Doc associates women’s mental health with the ethereal

As a work of art detailing the testimonies of ordinary women who faced terrifying postpartum anxiety, depression and psychosis, Elizabeth Sankey’s 90-minute goth-lite documentary Witches succeeds in shedding light on a stigmatized and often overlooked phenomenon that many new mothers experience. However, the director takes this solid concept and dilutes it with a trivial pseudo-feminist pop story, drawing a dubious connection between European and American witch trials of the 16th and 17th centuries and the psychological suffering of women after birth.

Premiering at the 2024 Tribeca Film Festival and to be distributed by streaming service MUBI, the film is certainly watchable but perhaps only 50% compelling.


The essential

Mainly pop feminist pseudo-history.

Place: Tribeca Film Festival (Viewpoints)
Director-screenwriter:Elizabeth Sankey

1 hour 30 minutes

Sankey argues that postpartum psychotic hallucinations may have led countless women of old to voluntarily confess to collaborating with Satan. She presents little evidence to support this theory, aside from reading aloud a few sentences from primary sources, and attempts to wrap her assumptions in trite, nebulous metaphors eager for modern women to embrace their inner witchcraft or other such nonsense.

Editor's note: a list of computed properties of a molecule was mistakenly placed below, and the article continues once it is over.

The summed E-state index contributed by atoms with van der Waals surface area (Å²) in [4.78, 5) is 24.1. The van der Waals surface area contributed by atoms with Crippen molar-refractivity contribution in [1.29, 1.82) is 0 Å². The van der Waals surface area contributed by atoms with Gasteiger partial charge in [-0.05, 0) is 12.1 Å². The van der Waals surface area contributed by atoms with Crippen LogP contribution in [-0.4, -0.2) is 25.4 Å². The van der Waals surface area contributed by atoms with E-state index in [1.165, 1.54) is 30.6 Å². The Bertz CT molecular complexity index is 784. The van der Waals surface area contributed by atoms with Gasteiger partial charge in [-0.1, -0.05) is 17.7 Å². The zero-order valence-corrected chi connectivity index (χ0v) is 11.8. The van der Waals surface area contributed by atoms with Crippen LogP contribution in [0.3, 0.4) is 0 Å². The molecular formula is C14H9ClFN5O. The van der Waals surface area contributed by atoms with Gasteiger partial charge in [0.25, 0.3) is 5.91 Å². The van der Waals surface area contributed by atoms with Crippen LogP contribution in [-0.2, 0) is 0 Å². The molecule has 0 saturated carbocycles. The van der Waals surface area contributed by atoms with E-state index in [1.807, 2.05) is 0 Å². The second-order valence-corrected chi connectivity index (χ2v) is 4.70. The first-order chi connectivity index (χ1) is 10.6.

Sankey, a British filmmaker who is also a member of the indie-pop band Summer Camp, takes a uniquely memoiristic take on the narrative, centering on the role of the film’s protagonist as she recounts the inner terror and horror that caused her submerged after giving birth to her. son a few years ago. She speaks candidly about her suicidal tendencies, her multiple emergency room visits, intrusive and unwanted thoughts of harming her baby, and ultimately her several-week stay in a mother-child psychiatric unit designed to help women heal while keeping them linked. to their infants.

The director’s honesty is both vital and refreshing, a valiant approach to normalizing situations that go beyond the simple “baby blues.” She also interviews friends who suffered similarly after their own childbirth, women she met through support group chats and the residential hospital where she sought treatment.

Striving to create her own type of psychological horror film, Sankey and production designer May Davies pay meticulous attention to the documentary’s ethereal visuals, with the filmmaker situating herself and her subjects in fanciful interior settings awash in greens and purples, celestial settings and sprawling ivy. . Sankey is also scrupulous about her own “black woman” costume which contrasts her ghostly complexion with crimson lipstick, a brown bob, a black sweater and gold pendants. Its voiceover narration juxtaposes video footage from dozens of popular films featuring witches and women suffering from mental illness, including I married a witch

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